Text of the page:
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Where Love Has Gone (film)

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Where Love Has Gone
Original film poster
Directed byEdward Dmytryk
Written byJohn Michael Hayes
Based onWhere Love Has Gone
1962 novel
by Harold Robbins
Produced byJoseph E. Levine
StarringSusan Hayward
Bette Davis
Mike Connors
Joey Heatherton
Jane Greer
DeForest Kelley
George Macready
CinematographyJoseph MacDonald
Edited byFrank Bracht
Music byWalter Scharf
Distributed byParamount Pictures
Release date
  • November 2, 1964 (1964-11-02) (United States)
Running time
114 minutes
CountryUnited States
Box officeest. $3,600,000 (US/ Canada)[1]

Where Love Has Gone is a 1964 American Technicolor drama film in Techniscope made by Embassy Pictures, Joseph E. Levine Productions and Paramount Pictures. It was directed by Edward Dmytryk and produced by Joseph E. Levine from a screenplay by John Michael Hayes based on the 1962 novel of the same name by Harold Robbins. The music score was by Walter Scharf, the cinematography by Joseph MacDonald and the costume design by Edith Head.

The film stars Susan Hayward and Bette Davis with Mike Connors, Joey Heatherton, Jane Greer, DeForest Kelley, Anne Seymour, and George Macready.


The film begins with headlines stating that 15-year-old Danielle Miller (Joey Heatherton) has murdered a man, Rick Lazich, who was the latest lover of her mother Valerie Hayden (Susan Hayward). Dani's father, Luke Miller (Mike Connors) describes the events that led to the tragedy.

Near the end of World War II, Army Air Forces hero Miller is in San Francisco for a parade in his honor, and meets Valerie Hayden at an art show where one of her works is being exhibited. He is invited to dinner by Valerie's mother, Mrs. Gerald Hayden (Bette Davis), who offers him a job and dowry as an enticement for him to marry Valerie. He storms from the house but is followed by Valerie who says she is unable to go against her mother's wishes but that she admires him for having refused her. A relationship develops and the two marry, although a former suitor, Sam Corwin (DeForest Kelley) predicts that the marriage will fail.

As time passes, Luke Miller becomes a successful architect and refuses another offer of employment from his mother-in-law, however the influential and vindictive Mrs. Hayden uses her contacts in the banking industry to ensure that Miller is refused loans to help him build his business. He relents and accepts a position in Mrs. Hayden's company. Their daughter, Dani, is born but the relationship of the couple begins to deteriorate with Miller declining into alcoholism, and Valerie indulging in a promiscuous lifestyle. The marriage ends when Miller actually finds her having sex with another man and Mrs. Hayden insists she divorce him. Years pass and Dani eventually becomes her mother's rival for the same man.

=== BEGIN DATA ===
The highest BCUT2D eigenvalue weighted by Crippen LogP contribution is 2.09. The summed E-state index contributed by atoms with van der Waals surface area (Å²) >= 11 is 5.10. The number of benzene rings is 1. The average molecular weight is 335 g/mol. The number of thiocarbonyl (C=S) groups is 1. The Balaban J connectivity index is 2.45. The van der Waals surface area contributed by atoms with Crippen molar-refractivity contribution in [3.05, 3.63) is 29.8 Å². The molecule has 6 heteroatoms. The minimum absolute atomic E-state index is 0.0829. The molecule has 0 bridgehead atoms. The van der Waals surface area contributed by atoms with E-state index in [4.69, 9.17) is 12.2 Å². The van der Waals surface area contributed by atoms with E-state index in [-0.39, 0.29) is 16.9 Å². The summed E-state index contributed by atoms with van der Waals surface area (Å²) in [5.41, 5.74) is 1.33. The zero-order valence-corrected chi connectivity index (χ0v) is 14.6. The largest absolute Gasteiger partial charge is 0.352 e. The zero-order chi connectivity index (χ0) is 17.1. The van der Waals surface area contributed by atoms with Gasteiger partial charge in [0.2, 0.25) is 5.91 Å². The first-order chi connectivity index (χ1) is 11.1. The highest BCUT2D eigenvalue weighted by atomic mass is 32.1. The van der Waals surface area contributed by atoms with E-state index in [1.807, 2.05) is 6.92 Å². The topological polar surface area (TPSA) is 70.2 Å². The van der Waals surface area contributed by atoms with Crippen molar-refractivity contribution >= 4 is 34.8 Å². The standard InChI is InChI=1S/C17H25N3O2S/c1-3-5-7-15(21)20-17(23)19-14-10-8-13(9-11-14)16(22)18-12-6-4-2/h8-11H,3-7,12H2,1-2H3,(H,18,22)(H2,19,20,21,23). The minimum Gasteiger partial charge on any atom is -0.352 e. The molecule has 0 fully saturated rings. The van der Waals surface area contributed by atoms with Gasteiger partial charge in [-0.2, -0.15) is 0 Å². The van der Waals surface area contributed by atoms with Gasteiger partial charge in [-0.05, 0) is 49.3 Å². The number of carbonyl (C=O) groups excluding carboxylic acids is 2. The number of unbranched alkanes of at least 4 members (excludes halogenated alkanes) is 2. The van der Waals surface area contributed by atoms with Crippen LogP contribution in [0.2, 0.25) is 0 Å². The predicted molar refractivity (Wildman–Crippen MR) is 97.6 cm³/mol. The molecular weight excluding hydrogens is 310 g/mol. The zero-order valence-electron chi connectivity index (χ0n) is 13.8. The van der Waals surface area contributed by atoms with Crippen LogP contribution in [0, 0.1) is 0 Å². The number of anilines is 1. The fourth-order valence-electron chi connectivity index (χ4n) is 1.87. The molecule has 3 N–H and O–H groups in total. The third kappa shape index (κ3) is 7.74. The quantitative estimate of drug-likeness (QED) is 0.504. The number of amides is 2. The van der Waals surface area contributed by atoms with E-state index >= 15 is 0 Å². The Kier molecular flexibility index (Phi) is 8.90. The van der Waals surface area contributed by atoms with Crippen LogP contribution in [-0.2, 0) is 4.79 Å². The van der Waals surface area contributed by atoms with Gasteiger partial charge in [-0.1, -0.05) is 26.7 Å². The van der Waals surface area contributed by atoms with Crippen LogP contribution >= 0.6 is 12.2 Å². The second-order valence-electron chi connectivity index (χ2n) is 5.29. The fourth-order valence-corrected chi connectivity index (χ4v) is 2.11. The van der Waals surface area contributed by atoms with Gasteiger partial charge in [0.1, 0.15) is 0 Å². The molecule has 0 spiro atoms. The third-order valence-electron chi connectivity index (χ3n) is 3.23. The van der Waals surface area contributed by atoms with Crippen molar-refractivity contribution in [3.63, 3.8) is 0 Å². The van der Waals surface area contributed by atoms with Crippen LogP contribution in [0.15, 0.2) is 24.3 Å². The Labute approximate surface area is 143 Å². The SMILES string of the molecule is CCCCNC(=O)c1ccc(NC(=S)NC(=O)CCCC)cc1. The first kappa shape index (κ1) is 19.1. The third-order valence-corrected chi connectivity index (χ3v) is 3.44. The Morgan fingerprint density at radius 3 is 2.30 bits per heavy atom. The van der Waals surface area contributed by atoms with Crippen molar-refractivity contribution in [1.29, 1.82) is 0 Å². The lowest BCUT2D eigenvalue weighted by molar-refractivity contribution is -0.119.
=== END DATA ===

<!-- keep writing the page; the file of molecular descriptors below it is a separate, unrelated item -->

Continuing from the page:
Back in the present, Dani claims that she was defending Valerie against attack, and when the case is brought to court, a verdict of justifiable homicide is ruled. An investigation into where to place Dani begins, but neither investigator Marian Spicer (Jane Greer) nor psychiatrist Dr. Jennings (Anne Seymour) can persuade Dani to open up about her feelings. When Mrs. Hayden petitions for custody of Dani and she still refuses to reveal herself, Valerie reveals that Dani was trying to kill her, and that Rick was only killed when he tried to defend Valerie. Valerie returns home and commits suicide, and after her death Luke Miller tries to help Dani rebuild her life.[2]


Critical response

Although Robbins and the studio refused to acknowledge a connection, some publications such as Newsweek noted the similarities between the movie and the real-life case of Cheryl Crane, the daughter of actress Lana Turner, who in 1958 stabbed and killed her mother's boyfriend, Johnny Stompanato, claiming that she was defending Turner from attack. Newsweek wrote that the case seemed to have influenced the "foolish story" and described it as "a typical Harold Robbins pastiche of newspaper clippings liberally shellacked with sentiment and glued with sex".[3]

The Saturday Review criticized the script saying that it "somehow manages to make every dramatic line (particularly when uttered by Susan Hayward) sound like a caption to a cartoon in The New Yorker.[3]


The theme song "Where Love Has Gone" by Jimmy Van Heusen and Sammy Cahn was nominated for both an Academy Award and Golden Globe in the "Best Song" category. Jack Jones sang the theme song on his album of the same name.

Notes and references

  1. ^ "Big Rental Pictures of 1964", Variety, 6 January 1965 p 39. Please note this figure is rentals accruing to distributors not total gross.
  2. ^ Ringgold, Gene (1966). The Films of Bette Davis. Cadillac Publishing Co. pp. 180–182.
  3. ^ a b Ringgold, Gene (1966). The Films of Bette Davis. Cadillac Publishing Co. p. 183.
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